Angelina Jolie hopes Bosnian war film is a wake-up call
Angelina Jolie reacts as she addresses the audience after a gala premiere of her movie in Sarajevo, Bosnia on Tuesday, Feb. 14, 2012. Angelina Jolie is in Sarajevo for screening of her film 'In the Land of Blood and Honey.' (AP / Amel Emric)
The Associated Press
Published Wednesday, February 15, 2012 9:21AM EST
SARAJEVO - Angelina Jolie on Tuesday premiered her film "In the Land of Blood and Honey" in Bosnia, where the fictional tale of a romance between a Bosnian Serb man and a Bosnian Muslim woman has shone a spotlight on the ethnic anger still left over from the country's brutal conflict.
Jolie, who arrived in Sarajevo with partner Brad Pitt to attend the screening, greeted the crowd of 5,000 in Bosnian, before acknowledging in English that it would bring back painful memories of the bloody 1992-95 war. As the film ended to a standing ovation, Jolie tearfully said, "To share this with you means the world to me."
At an earlier press conference, Jolie said the movie was "heavy" but that she was happy with it because it shows what horrors can occur in the absence of a timely intervention.
She said she hoped the film could serve as a "wake-up call" for the international community to pay more attention to atrocities and act to prevent them -- including in Syria.
"I am satisfied with what we made, I feel very strongly about it and I believe that its core issue -- which is the need for intervention and need for the world to care about atrocities when they are happening -- is very, very timely and especially with things that are happening in Syria today," she said.
The film, which has already been released in the U.S. follows what happens when the man becomes an army officer and the woman is held in a military prison camp where rape occurs. Some Serbs have accused the film of demonizing them.
"I think it is very important that this film is out at this time and ... if this film points the finger at anybody it is the international community," she said.
The distributor in the Serb part of Bosnia said he won't show it there because it portrays Serbs as the villains and they wouldn't put up with that.
"There is simply no interest for this movie here, so I can't sell any tickets," Vladimir Ljevar told The Associated Press. "The fact that the Serbs are the bad guys in it is the reason why there is no interest. The film is lousy. I watched it. It has had bad reviews. It is unprofitable."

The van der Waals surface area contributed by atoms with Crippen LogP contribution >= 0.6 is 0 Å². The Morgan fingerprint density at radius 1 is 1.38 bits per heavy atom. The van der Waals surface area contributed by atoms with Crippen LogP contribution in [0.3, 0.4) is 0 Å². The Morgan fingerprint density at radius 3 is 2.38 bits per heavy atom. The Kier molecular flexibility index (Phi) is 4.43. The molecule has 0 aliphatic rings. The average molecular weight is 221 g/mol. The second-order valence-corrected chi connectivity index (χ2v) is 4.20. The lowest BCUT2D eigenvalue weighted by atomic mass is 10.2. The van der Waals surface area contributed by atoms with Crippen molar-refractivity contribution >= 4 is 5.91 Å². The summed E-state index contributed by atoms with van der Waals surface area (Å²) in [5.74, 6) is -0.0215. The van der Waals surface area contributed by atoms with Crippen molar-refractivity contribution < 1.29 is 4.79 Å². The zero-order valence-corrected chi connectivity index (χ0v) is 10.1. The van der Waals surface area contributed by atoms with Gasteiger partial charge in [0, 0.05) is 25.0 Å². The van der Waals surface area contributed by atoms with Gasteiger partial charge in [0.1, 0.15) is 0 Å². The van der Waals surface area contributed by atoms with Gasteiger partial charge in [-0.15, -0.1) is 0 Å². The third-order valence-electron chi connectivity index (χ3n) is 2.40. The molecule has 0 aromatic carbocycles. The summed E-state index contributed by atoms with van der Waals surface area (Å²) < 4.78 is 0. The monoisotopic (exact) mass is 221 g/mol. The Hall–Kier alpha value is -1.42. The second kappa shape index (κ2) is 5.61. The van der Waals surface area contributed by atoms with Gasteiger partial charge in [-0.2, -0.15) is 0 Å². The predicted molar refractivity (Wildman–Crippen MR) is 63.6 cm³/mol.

But Jolie rejected the claim that her film was anti-Serb.
"I understand that it's sensitive," she said. "But I also know that the Serbian people are intelligent and open-minded people. They will know the difference between what's been forced upon them and what they feel in their own hearts."
She said that "although it's difficult, I hope that they see intention behind it."
Jolie noted she worked on the plot with people from both sides of the conflict.
"We were trying to find humanity on all sides and yet we were addressing the horrors of something that we felt we must show in a horrific way," Jolie said. "That is not an easy balance to find in such a sensitive subject matter, so we did our best; that was very hard, the politics of this region are very complicated."
Thousands of women were raped during Bosnia's war, which also included the notorious Srebrenica massacre in July 1995 and the 44-month siege of the capital, Sarajevo. Most of the rape victims were Muslim Bosniak women, often the target of mass rape used as a weapon of terror.
Many of the victims were raped repeatedly. Some were brought back to their homes and dumped in front of their husbands. Other women were violated in their husbands' presence as part of a shock campaign.
Defying the unofficial censorship in the Serb part of the country, Ana Vidovic, a Bosnian Serb woman from Prijedor organized a private screening in her home Saturday after she got approval from Jolie.
She told local media she was annoyed by claims there is no interest in the movie among Bosnian Serbs. "I am the public and as far as I remember, nobody asked me," she said.
Jolie said Vidovic's gesture meant very much to her team, so she wrote her a letter and approved the screening.
"We will do that for anyone who wants to have a private screening. And we hope that we encourage the people to see it somehow," Jolie said.
A group of Muslim Bosniaks who now have returned to their homes in the Serb part of the country say they are interested in seeing Jolie's movie and plan to organize private screenings.
Jolie said she made this film because "I just felt that this subject was important and I was really moved by it."
She said she may direct again.
"If I can find something that means as much to me, I will try, but if this is the only thing I ever directed, I would be very happy."